Believing things into existence

Patricia asked:

If Y is the sole necessary and sufficient conditions for X

And if there are no other necessary conditions for X,

And if there are no other sufficient conditions for X,

And if Y is always the entirely subjective belief of any given individual, not susceptible to justification,

Then in what sense can X be said to exist? Or in what sense can the word which is a marker for X be said to have any meaning?

I hope I have phrased this in a way that makes sense. I’m not an expert logician by any means!

Answer by Geoffrey Klempner

Thank you, Patricia, for your beautifully formed question. I would not change a single word of it.

First, I am going to tell you what immediately comes to mind with regard to this ‘X’ (and was probably on your mind too) and then talk about a rather different case which you may not have considered.

What immediately comes to mind? Wittgenstein Philosophical Investigations para. 258 which begins:

“Let us imagine the following case. I want to keep a diary about the recurrence of a certain sensation. To this end I associate it with the sign “S”…”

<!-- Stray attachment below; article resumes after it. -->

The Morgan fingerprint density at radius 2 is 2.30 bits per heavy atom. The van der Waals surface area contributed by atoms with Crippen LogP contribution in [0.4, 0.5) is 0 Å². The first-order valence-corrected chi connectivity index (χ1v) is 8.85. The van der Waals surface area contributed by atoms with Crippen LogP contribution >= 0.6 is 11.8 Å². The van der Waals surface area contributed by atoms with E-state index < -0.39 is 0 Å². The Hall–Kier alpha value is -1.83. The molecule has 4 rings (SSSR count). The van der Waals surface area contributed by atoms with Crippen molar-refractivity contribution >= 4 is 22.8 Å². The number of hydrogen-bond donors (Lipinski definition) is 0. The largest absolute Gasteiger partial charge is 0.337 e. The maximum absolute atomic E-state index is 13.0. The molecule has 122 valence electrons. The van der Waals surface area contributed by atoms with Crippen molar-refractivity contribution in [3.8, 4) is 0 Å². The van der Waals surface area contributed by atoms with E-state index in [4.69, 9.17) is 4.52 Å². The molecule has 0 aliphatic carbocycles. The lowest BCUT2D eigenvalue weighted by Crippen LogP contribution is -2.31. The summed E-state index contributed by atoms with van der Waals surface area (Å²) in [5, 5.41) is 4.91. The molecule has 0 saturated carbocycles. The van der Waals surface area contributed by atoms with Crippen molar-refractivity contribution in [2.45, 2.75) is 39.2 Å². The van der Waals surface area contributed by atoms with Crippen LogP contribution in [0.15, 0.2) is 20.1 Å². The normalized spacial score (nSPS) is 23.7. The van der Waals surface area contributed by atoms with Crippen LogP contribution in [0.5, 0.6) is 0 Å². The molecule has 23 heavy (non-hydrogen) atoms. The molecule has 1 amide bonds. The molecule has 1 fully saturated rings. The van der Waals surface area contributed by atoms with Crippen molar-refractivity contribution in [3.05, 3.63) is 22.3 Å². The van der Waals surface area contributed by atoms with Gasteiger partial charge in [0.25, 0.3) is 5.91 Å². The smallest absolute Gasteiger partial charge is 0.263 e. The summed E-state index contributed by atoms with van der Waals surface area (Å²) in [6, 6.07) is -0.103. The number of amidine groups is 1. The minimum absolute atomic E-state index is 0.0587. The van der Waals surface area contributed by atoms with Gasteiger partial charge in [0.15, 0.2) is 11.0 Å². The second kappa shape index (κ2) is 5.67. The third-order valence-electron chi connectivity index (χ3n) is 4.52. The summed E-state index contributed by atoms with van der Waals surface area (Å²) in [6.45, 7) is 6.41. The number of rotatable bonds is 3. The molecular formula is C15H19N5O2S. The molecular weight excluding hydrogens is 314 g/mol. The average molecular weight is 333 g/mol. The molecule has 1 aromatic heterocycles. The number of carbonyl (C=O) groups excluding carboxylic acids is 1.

From around para. 200 onwards, Wittgenstein has been leading up to this, his case against the notion of a ‘private language’, a language that purportedly refers to subjective ‘objects’ such that ‘a definition of the sign cannot be formulated’. This last bit is crucial, because although we normally consider things like pains and tickles to be subjective or private, these events exist in the arena of public discourse, with repeatable and recognizable causes and effects.

‘S’ is different. Apart from my writing ‘S’ in my diary, nothing physical changes in me to prompt the writing of ‘S’ nor is there any characteristic external behaviour for S, nor any physical event that can be observed to cause me to write ‘S’.